At the beginning of the war, a wealthy lieutenant in the US Air Force gave special bronze medallions to all the pilots in his newly formed squadron. The medallion was a small coin-sized item emblazoned with the squadron’s insignia, just like a normal unit coin today.
One young pilot in the squadron carried his medallion in a small leather pouch that he wore around his neck, however shortly after receiving his specially designed coin his plane was shot down behind enemy lines where he was quickly captured by a German patrol.
The germans stripped the young pilot of all his identification including his dog tags but he was able to hold onto the leather pouch with the coin inside as the germans thought nothing of it.
He eventually escaped the German camp and fled back across the front lines where he found a French outpost, though his troubles weren’t quite over yet. Because the French soldiers were so used to german saboteurs dressing as civilians and considering that the pilot had no identification, the soldiers assumed he was with the enemy and planned to execute him.
However, one of the French officers noticed and recognized the insignia on his coin, proving that the pilot was an American soldier fighting on their side.
When he was reunited with his American squadron, he told the story of how the special coin saved his life, and from then on the tradition of always needing to carry your challenge coin on your person was born.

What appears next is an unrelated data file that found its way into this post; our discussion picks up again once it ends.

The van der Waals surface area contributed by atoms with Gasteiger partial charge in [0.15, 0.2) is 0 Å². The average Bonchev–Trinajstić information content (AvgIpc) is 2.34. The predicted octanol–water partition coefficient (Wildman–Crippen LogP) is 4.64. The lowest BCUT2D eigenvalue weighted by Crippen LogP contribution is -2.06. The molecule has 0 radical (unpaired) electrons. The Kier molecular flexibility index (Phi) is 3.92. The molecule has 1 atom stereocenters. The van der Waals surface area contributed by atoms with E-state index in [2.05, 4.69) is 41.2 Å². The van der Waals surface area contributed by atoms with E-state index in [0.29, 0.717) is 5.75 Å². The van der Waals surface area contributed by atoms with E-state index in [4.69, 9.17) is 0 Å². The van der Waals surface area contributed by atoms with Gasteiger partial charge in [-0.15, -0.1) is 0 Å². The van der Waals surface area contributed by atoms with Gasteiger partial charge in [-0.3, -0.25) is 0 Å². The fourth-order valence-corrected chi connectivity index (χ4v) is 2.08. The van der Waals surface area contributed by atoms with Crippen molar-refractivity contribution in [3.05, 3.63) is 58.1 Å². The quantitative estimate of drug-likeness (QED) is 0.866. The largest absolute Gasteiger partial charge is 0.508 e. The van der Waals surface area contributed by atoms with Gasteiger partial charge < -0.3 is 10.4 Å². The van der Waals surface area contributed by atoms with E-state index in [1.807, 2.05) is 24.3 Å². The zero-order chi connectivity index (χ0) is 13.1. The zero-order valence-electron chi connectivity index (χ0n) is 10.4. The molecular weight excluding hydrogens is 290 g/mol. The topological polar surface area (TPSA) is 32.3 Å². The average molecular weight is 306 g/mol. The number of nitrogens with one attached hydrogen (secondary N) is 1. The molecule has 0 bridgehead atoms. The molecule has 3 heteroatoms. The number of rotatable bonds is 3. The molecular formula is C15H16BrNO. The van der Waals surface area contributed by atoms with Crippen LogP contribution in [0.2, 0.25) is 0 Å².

This is essentially the first challenge coin, and from then on military challenge coins took off in popularity and became increasingly important to all service members in the military.
World War II
By the second world war, challenge coins were being used as a security measure to ensure that spies could not infiltrate secret meetings between leaders of the allied powers in nazi controlled France.
Just like a secret handshake ensuring that everyone who was supposed to be at the meeting had the same coin at the door made it much harder for a German spy to get inside.
The Vietnam War
The modern tradition of challenging most likely originated at an army infantry run bar during the Vietnam war. In an attempt to keep outsiders out of the bar, anyone who entered was forced to show proof that they had seen combat. If they couldn’t prove it, they were then forced to purchase drinks for the whole bar.
While at first people would often bring enemy bullets of unexploded grenades into the bar as proof, this soon became much too dangerous as bringing unexploded grenades into a bar is never a good idea.
Instead, showing your unit’s challenge coin became the easiest way to prove that you weren’t an outsider, making this the most accepted form of proof by the end of the war.